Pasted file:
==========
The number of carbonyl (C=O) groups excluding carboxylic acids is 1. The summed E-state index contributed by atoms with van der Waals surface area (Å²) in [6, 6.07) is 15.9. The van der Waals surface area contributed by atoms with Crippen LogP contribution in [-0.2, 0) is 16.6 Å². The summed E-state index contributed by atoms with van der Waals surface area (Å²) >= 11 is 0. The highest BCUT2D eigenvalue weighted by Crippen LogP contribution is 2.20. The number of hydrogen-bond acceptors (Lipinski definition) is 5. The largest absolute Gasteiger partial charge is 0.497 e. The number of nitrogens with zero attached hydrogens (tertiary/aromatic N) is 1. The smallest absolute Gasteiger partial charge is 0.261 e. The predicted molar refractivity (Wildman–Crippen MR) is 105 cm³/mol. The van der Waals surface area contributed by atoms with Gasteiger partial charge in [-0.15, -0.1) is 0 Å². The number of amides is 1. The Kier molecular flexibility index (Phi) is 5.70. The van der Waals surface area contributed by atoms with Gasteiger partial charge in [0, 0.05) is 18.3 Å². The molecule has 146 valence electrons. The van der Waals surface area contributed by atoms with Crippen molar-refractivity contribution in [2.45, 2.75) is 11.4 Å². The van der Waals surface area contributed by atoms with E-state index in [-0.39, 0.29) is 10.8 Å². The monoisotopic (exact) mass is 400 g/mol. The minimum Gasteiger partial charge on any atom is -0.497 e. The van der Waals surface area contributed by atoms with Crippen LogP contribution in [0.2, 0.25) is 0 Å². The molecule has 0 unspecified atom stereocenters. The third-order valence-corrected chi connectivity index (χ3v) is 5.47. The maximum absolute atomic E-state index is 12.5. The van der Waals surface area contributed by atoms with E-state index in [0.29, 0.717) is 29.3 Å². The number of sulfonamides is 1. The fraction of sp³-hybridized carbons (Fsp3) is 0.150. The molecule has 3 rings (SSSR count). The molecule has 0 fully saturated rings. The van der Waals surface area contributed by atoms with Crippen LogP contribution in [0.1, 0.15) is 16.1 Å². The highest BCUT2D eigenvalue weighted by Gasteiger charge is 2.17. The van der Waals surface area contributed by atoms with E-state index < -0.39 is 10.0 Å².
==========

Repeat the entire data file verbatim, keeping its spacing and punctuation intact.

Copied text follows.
The number of carbonyl (C=O) groups excluding carboxylic acids is 1. The summed E-state index contributed by atoms with van der Waals surface area (Å²) in [6, 6.07) is 15.9. The van der Waals surface area contributed by atoms with Crippen LogP contribution in [-0.2, 0) is 16.6 Å². The summed E-state index contributed by atoms with van der Waals surface area (Å²) >= 11 is 0. The highest BCUT2D eigenvalue weighted by Crippen LogP contribution is 2.20. The number of hydrogen-bond acceptors (Lipinski definition) is 5. The largest absolute Gasteiger partial charge is 0.497 e. The number of nitrogens with zero attached hydrogens (tertiary/aromatic N) is 1. The smallest absolute Gasteiger partial charge is 0.261 e. The predicted molar refractivity (Wildman–Crippen MR) is 105 cm³/mol. The van der Waals surface area contributed by atoms with Gasteiger partial charge in [-0.15, -0.1) is 0 Å². The number of amides is 1. The Kier molecular flexibility index (Phi) is 5.70. The van der Waals surface area contributed by atoms with Gasteiger partial charge in [0, 0.05) is 18.3 Å². The molecule has 146 valence electrons. The van der Waals surface area contributed by atoms with Crippen molar-refractivity contribution in [2.45, 2.75) is 11.4 Å². The van der Waals surface area contributed by atoms with E-state index in [-0.39, 0.29) is 10.8 Å². The monoisotopic (exact) mass is 400 g/mol. The minimum Gasteiger partial charge on any atom is -0.497 e. The van der Waals surface area contributed by atoms with Crippen LogP contribution in [0.2, 0.25) is 0 Å². The molecule has 0 unspecified atom stereocenters. The third-order valence-corrected chi connectivity index (χ3v) is 5.47. The maximum absolute atomic E-state index is 12.5. The van der Waals surface area contributed by atoms with E-state index in [0.29, 0.717) is 29.3 Å². The number of sulfonamides is 1. The fraction of sp³-hybridized carbons (Fsp3) is 0.150. The molecule has 3 rings (SSSR count). The molecule has 0 fully saturated rings. The van der Waals surface area contributed by atoms with Crippen LogP contribution in [0.1, 0.15) is 16.1 Å². The highest BCUT2D eigenvalue weighted by Gasteiger charge is 2.17. The van der Waals surface area contributed by atoms with E-state index < -0.39 is 10.0 Å².